Apollo's mother Leto. These powerfully modelled figures stood on the
roof ridge and, with the other figured and floral terracottas
protecting the eaves, would have made a great display. Contact with
the merchants of Aegina (510nc) and relations with Magna Graecia and
Sicily followed. The maritime supremacy gained by Syracuse after the
Greeks won the battle of Cumae (474bc) interrupted the import of
Greek goods into the ports of Etruria. Gradually, some trade was
rerouted via the Adriatic and the Etruscan site of Spina on the Po
delta. The northern inland cities such as Clusium (Chiusi) and
Arretium (Arezzo) continued to thrive and industries developed from
the import of ceramics from Athens via Spina (450-440bc). The new
Greek classical style is clearly reflected in the tradition of stone
sculpture at Chiusi, especially in the fine limestone stelae
with scenes of banqueting and funeral games. The sculptors of
Volsinii (Orvieto) used terracotta to give expression to Attic forms
and decorative styles in the great temples of the late fifth century
bc. Local bronze-workers made the almost life-size statue of Mars
(400bc), found at Todi, for an Umbrian client, displaying skilful
artistic-licence compared with the classical Greek tradition. The
fifth centuiy bc also saw conflict with the growing power of Rome.
The great city of Veii finally fell in 396bc, and some other cities
only remained independent via treaties and alliances with Rome.
Conflict with the Greeks of Magna Graecia continued, for example the
Syracusans sacked the port of Pyrgi and captured Caere. In Etruscan
tomb-painting the banquet scene was often now set in Hades and
accompanied by demons and spirits of the underworld, producing a
more sombre vision of death. Temple terracottas continued to be
important. At Falerii, which remained the bulwark of the Etruscan
area after Tarquinia's war with Rome (358-335bc), the Temple of Lo
Scasato I, dedicated to Apollo, has fine sculptures in the pediment
zone, including one of Apollo leaping into his chariot. Artists from
Volsinii may have worked in Tarquinia on the "Ara delia Regina1'
temple. Remaining from the pediment is a pair of splendidly modelled
winged horses pawing the ground as if about to take flight. Also
important are the terracottas of Temple A at Pyrgi, with late
classical features again in an Etruscan formulation. Etruscan
bronzes - especially votive figures and household items, such as
mirrors, candelabra, and incense-burners -were famed in antiquity.
Also important was the production of sarcophagi and ash chests in
terracotta and stone from the sixth to the first centuries bc, with
varied local traditions and specialities. For example, in the later
period, the northern city of Volterra produced chests in local
alabaster with complex high-relief scenes from myth and history on
Head of Leucotea, terracotta, from Pyrgi.
Museo Nazionale di Villa Giulla, Rome.
Bellerophon on Pegasus defeating the chimaera,
back of a mirror, bronze, Paiestrina.
Metropolitan Museum of Art, New York.
The chimaera is a mythical beast, part lion, part goat, and part
snake, which was killed by the hero Bellerophon. In Etruscan art. it
occurs on mirrors, painted pottery, and private seals. Most famous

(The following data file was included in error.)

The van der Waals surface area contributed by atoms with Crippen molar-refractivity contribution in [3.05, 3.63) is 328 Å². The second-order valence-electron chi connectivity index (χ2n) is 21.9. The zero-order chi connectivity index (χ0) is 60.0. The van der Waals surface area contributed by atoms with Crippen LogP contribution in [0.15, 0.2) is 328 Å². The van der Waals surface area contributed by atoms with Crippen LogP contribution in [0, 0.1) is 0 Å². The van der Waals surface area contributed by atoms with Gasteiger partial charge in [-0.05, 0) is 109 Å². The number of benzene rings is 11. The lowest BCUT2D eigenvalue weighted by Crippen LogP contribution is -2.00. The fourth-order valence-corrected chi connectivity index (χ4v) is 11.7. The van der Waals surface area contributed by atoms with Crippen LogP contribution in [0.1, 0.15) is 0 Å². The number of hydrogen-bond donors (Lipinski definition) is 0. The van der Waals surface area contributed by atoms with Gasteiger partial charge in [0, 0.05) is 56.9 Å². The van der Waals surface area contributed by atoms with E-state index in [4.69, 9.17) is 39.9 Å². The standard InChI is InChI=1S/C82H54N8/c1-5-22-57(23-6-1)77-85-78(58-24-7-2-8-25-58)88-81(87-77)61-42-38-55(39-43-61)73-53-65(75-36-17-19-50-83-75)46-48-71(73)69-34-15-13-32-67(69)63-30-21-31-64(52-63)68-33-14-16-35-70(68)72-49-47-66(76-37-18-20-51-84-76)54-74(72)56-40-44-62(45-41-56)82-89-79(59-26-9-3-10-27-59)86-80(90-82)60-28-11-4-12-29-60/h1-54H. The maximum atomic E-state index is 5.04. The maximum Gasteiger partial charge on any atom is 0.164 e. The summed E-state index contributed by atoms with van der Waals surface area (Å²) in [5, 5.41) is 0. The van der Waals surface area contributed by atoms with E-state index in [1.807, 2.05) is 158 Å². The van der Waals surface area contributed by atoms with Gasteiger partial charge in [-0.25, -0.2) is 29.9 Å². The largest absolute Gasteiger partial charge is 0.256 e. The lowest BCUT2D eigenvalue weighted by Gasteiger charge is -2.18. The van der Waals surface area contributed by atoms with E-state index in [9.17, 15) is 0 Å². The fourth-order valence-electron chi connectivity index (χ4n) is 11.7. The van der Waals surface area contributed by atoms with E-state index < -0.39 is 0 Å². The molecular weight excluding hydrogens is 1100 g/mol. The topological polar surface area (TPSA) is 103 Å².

is the Chimaera of Arezzo, a magnificent life-size bronze
statue, made in the early fourth century bc and found during
building work in 1553 near the Porta San Lorenzo, Arezzo. Although
wounded in the leg and goat's head, the cornered beast crouches as
if about to spring at its attacker and snarls ferociously. An
Etruscan votive inscription on its right foreleg, added to the wax
model before casting, indicates that this sculpture was made in a
North Etrurian workshop. The tail is a restoration of 1785. The
powerful body is modelled naturalistically in sharp contrast with
the stylized muzzle and the stiff petal-shaped tufts of the ruff and
mane. On the mirror from Palestrina, dating from about 330bc,
Bellerophon riding Pegasus deals the mortal blow to the chimaera.
The goat's head has already been speared but the animal fights to
the last. The turmoil of bodies enclosed within the circle of the
mirror enhances the sense of drama.
Full view (detail)
of the Chinaera of Arezzo.
Museo Archeologico, Florence
Full view of the Chinaera of Arezzo.
Museo Archeologico, Florence
THE HUMAN CONDITION
The main figure of a naked boy stands half a metre (one and
a half feet) high. The face, toes, fingers, genitals, navel,
and buttocks are naturalistically modelled, drawing
ultimately on Greek art. However, the spectral elongation of
this figure — referred to by one romantic author as "The
Evening Shadow" - came out of a very different artistic and
cultural tradition rooted in popular Italic and Etruscan
cult. This tradition continued to produce wooden ex-votos of
board-like form and simple stylized figures in sheet and
cast bronze with non-classical proportions throughout the
first millennium bc. These elongated figures may be male or
female, children or adults, nude or clothed, with arms at
their sides or with one forearm extended in a gesture of
offering. They have attracted much attention by their
strange form and powerful presence. For example, the
similarly elongated figures by the 20th-century Italian
sculptor Giacometti suggest a direct influence, although
they are differently modelled.
Votive figure, bronze,
Sanctuary of Diana Nemorensis,
Musee du Louvre, Paris